October 24, 2013
Historic D.C. Public Library to be redeveloped for mixed-use amid some opposition
by Claire Kelley
As the last building designed by Ludwig Mies Van der Rohe and one of the only examples of modern architecture in Washington D.C., the Martin Luther King Jr. Memorial Library was declared a historic landmark in 2007. This status has protected it from proposals to renovate—or completely redesign—the entire building.
But plans are underway to make some changes to the building, which requires significant repairs to windows and lighting in order to keep functioning. As an article in the Washington Post last year noted, the future of the library and how to best maintain it has been a source of controversy.
The Martin Luther King building is widely respected among architecture enthusiasts, and the city designated it a historic landmark in 2007. But despite new enthusiasm for the mid-century modern look, and concerted efforts at more consistent maintenance in past years, it isn’t universally loved. As Freelon [the library’s architect of record] acknowledged, if the library site at Ninth and G streets NW were bare ground, he could build a new bells-and-whistles library much more cheaply than remaking the old one.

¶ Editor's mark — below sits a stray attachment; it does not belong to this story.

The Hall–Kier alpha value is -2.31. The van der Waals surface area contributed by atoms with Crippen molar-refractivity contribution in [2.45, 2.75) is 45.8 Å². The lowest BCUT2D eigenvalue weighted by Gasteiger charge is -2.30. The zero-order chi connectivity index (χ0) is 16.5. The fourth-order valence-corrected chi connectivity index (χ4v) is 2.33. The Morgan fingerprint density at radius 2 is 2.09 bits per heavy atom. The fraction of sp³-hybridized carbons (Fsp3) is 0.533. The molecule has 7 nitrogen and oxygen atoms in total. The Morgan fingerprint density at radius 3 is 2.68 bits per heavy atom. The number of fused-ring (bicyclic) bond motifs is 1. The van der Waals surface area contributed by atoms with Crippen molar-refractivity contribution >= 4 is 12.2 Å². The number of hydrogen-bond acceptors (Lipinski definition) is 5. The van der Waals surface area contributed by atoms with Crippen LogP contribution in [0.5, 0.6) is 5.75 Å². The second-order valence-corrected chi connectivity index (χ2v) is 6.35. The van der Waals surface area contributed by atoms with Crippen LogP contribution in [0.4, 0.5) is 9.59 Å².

Last week, the library announced that it had chosen ten architecture firms to submit technical plans for possible renovations, which are due on November 18th and will be judged by a “team of library, urban planning, architecture, and preservation experts.”
No decisions have been made on the type or the extent of the renovations or additions to the library. The selected firm will aid library staff and consultants in exploring the options outlined in an assessment done by the Urban Land Institute in fall 2011. These options include renovating the Martin Luther King Jr. Memorial Library as a stand-alone library or as a mixed-use with additional floors.
In addition, the library has launched a website, dclibrary.ideascale.com, as a way to collect information about what the public would like to be incorporated into the library. One possible idea is to create a cafe within the library. There were also inquiries as to how services for teens, children, people with disabilities, and spaces meetings should function.
But not everyone agrees that the library should allow private use in order to defray the cost of development. A group called the Library Renaissance Project, which has ties to Ralph Nader, has protested the project in library meetings. The group is expected to become more vocal as plans for the future of the library get underway.
Claire Kelley is a the former Director of Library and Academic Marketing.